When my father and I went on a photo safari in Kruger National Park in South Africa a few years ago, not a single one of the guides was allowed to own a firearm, let alone their guests. I later had an extended conversation with one of the guides about the political situation in South Africa, wherein he described his futile multi year attempt to get a permit to own any sort of firearm, and also told of his wife being attacked in a home invasion and being helpless against the intruders (thankfully, she wasnt seriously harmed). He wasnt optimistic in the least about the future of South Africa.
He was very envious when I described how easily I was able to purchase firearms in the United States.
This sort of goes by the rules of skiing and baseball games. There is a risk that you understand when you hop into a canoe. And when you hop into that canoe in Africa. You could have seen hippos in a local zoo. You could have seen hippos from a range rover. But this lady wanted to see hippos from a canoe in a third world country. The assumed risk she was taken was pretty darned high. And she went very far out of her way to take it.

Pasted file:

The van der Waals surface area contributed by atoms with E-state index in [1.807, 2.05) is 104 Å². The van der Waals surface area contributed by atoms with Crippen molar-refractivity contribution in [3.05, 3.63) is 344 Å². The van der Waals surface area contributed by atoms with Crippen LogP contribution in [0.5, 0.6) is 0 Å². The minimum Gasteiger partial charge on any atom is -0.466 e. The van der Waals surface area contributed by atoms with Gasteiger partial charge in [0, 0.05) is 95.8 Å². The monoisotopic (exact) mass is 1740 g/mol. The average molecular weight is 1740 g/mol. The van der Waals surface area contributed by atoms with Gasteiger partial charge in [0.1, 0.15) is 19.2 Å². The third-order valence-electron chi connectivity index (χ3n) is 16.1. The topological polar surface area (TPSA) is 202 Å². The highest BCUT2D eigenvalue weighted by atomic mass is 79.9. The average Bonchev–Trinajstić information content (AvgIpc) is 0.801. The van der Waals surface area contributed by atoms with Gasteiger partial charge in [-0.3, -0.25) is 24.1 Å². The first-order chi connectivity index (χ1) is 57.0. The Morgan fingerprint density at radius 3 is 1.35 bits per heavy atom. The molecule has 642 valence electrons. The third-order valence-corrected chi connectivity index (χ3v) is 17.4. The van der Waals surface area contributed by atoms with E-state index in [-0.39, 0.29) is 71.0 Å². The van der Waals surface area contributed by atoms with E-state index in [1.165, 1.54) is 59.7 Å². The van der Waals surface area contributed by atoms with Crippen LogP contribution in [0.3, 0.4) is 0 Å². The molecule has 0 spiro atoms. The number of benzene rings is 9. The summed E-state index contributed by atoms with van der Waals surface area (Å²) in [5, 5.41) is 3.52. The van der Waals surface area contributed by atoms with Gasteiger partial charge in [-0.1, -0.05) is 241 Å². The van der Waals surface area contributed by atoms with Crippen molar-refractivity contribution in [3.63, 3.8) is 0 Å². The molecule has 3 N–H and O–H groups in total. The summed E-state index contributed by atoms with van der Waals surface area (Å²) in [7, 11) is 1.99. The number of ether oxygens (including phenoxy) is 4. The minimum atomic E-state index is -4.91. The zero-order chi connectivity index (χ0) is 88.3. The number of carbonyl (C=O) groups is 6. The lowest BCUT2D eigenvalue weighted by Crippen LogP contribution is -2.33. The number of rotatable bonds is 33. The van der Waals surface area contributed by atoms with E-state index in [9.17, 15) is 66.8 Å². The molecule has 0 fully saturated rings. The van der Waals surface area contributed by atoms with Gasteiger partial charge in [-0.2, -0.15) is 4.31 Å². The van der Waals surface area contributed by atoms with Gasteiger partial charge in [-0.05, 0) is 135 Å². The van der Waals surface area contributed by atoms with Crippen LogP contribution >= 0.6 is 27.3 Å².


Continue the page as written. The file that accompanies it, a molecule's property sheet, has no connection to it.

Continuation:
I do feel for her. Many left unscathed from the very same adventure. But if there was no risk, it would not be called an adventure.
2nd most dangerous animal in Africa.
Can you guess the first?
Not experience, but reading non-fiction of African hunting for 45 years. Most of the stuff about hippos is from Capstick, as I recall.
Water conducts sound extremely well. A supersonic projectile hitting the water sends out quite an intense wave of sound.